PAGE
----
Ever wonder what actually happens when you push and pull those knobs and switches in the cockpit? Dave Berry, a student pilot in the Clearview Flying Club based in Westminster, Maryland, did. He asked Club President Walt Tegeler what actually happens when he pulls the carb heat on landing.
Walt called his friend Carmen Matricciani who is a mechanic for Martin Marietta and an aircraft inspector, and asked if he’d be interested in giving a seminar. Then Walt called AOPA and asked if the club, which is based 17 miles to the east of Frederick, could use the National Aviation Community Center hangar because it is heated and larger than what is available at Clearview Airport. Both Carmen and AOPA said yes.
The event was scheduled for a Saturday and they decided to have a wintertime BBQ and grill hamburgers and hot dogs and serve potato salad and macaroni salad for lunch. “I found if you incorporate food in what you do, it keeps people around longer,” Walt said. “It keeps the social part going and nobody leaves because they’re hungry.”
Invitations were sent to members of the Clearview Flying Club and the nearby Essex Flying Club, and a flyer was posted to the club’s Facebook page, which said the seminar would “open up the club’s 1975 Cessna 172M to explain and demonstrate the various controls and their effects on the plane. This seminar will be especially beneficial for student pilots but will be fun and educational for any pilot or aviation enthusiast.”
A total of 21 people from both clubs attended. Five of the attendees were students and the rest were licensed pilots. Walt felt about 20 participants was the right number for the seminar. Any more and it would be difficult for everyone to get close and to have an opportunity for hands on learning. The event was scheduled from 11 am to 2 pm, but it lasted until 3 because of the interest.
“In a sense we did an annual without doing a full annual,” Walt said. “We started off with the powerplant.” They removed the cowling as a group and Carmen began by explaining the different components in the engine compartment and what they all do. They discussed what to look for, where you would look for certain things, and that raised a lot of questions from the group.
Carmen had a flip chart to sketch out how things worked and participants engaged in discussion about various experiences they had and what they did when they experienced carb ice or other problems.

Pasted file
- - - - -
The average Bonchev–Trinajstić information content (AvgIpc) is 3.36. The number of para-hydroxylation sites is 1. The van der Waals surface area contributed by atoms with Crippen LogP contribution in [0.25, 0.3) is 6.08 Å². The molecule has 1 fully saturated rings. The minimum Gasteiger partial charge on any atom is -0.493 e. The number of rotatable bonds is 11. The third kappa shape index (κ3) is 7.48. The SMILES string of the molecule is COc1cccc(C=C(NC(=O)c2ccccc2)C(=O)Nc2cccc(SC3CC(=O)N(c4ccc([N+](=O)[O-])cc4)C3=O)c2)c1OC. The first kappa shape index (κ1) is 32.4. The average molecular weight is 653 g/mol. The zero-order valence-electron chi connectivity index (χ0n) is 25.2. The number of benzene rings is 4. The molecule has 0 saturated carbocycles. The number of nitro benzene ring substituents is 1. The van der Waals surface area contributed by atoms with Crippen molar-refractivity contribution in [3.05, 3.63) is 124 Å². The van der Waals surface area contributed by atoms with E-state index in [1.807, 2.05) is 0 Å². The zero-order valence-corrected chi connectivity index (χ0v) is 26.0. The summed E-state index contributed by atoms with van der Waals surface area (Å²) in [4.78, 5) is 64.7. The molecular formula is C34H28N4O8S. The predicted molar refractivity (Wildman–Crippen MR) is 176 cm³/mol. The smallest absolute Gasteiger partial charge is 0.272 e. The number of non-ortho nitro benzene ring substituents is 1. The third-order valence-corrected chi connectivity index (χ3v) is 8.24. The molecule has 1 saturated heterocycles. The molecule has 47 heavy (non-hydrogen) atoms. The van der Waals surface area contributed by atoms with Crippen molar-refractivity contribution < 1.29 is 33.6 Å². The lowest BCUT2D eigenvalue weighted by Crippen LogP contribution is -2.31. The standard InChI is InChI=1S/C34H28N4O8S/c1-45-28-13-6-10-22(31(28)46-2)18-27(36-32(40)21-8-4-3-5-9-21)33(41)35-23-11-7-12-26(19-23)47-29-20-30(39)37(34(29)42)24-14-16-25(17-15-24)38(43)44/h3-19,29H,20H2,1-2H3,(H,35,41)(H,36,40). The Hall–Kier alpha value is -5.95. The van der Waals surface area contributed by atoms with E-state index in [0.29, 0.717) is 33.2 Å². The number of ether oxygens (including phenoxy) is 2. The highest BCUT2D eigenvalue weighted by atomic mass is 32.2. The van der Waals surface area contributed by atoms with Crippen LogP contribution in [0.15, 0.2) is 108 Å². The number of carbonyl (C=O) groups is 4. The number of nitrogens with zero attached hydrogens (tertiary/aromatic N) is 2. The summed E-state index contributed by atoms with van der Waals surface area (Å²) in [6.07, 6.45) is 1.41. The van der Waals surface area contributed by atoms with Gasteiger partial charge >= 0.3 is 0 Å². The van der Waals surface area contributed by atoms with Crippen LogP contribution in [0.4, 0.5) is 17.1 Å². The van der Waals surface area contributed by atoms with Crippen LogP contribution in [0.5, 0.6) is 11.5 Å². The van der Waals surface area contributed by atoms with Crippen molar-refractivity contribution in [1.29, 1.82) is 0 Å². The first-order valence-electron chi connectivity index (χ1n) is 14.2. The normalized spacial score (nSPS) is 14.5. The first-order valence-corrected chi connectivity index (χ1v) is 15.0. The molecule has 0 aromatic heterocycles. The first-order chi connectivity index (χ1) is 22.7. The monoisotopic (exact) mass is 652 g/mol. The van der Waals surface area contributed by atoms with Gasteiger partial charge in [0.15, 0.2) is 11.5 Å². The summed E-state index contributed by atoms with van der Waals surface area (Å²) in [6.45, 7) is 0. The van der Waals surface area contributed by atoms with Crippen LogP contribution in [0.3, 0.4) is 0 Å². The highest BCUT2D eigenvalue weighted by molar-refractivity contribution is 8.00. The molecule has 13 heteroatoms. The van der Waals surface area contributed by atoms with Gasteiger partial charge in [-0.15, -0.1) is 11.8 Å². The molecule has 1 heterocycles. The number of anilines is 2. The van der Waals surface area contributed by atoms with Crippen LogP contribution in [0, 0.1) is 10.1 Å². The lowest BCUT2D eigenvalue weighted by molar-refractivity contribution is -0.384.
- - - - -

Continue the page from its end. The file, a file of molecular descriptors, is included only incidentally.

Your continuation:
Walt estimates they spent almost two hours on the powerplant and then took a lunch break. After finishing the hamburgers and hot dogs, they started opening up the inspection plates in the wings.
“We started explaining how the hinges work on the ailerons, the flaps and what to look for on your preflight,” Walt said. “It was more than just to see if a roller has fallen off.” They explained what each part does and how it does it, including how the electric flap motor works and how to lubricate it. They covered how to lubricate cables and showed how the cabling actually works on the pulley system that comes from the instrument panel.
The club provided flashlights and a couple mirrors so participants could look at the different parts that were being discussed to see for themselves as they moved around the 172. When they got to the inside of the aircraft, they took out the rear wall of the baggage compartment to see in the fuselage. “Everybody thinks we’ve got this big area back there that’s full of a whole bunch of stuff,” Walt said. “When they look and realize it’s just a couple of little cables, they’re wowed by it because they never see these parts of a plane.”
There are many benefits of the Plane Mechanics Seminar. First, it’s an opportunity to get members of the club together and possibly partner with other clubs and that helps build camaraderie, which is always good. “The social part is really important to keep people motivated,” Walt said. “If you just have the club and don’t have anything to keep people coming to the airport, you’re going to lose the members.”
But more importantly, by learning about the various components and systems in the aircraft and how they work, the club is creating safer pilots.
“I think it’s pretty good to know how these things work because if you have a problem with the carb heat or the mag or any of these others things, if you understand how it works, in an emergency situation you’ll have a better understanding of what to do to correct for it,” Walt said. “A lot of times something doesn’t work right and you drop it off at the mechanic and they call you when it’s fixed and you really don’t pay attention to what’s inside.”
The Plane Mechanic Seminar may have been created to help the Clearview Flying Club better educate its members about simple questions related to aircraft operations, but it can serve as a model for other clubs.
“It was a very, very informative event. Even for people that already have their license,” Walt said. “A lot of guys came up and said, ‘I learned so much.’ Everybody was really interested, asking a lot of questions, and there was no boredom,” Walt said. “Nobody left early. I think it’s a really good event for others.”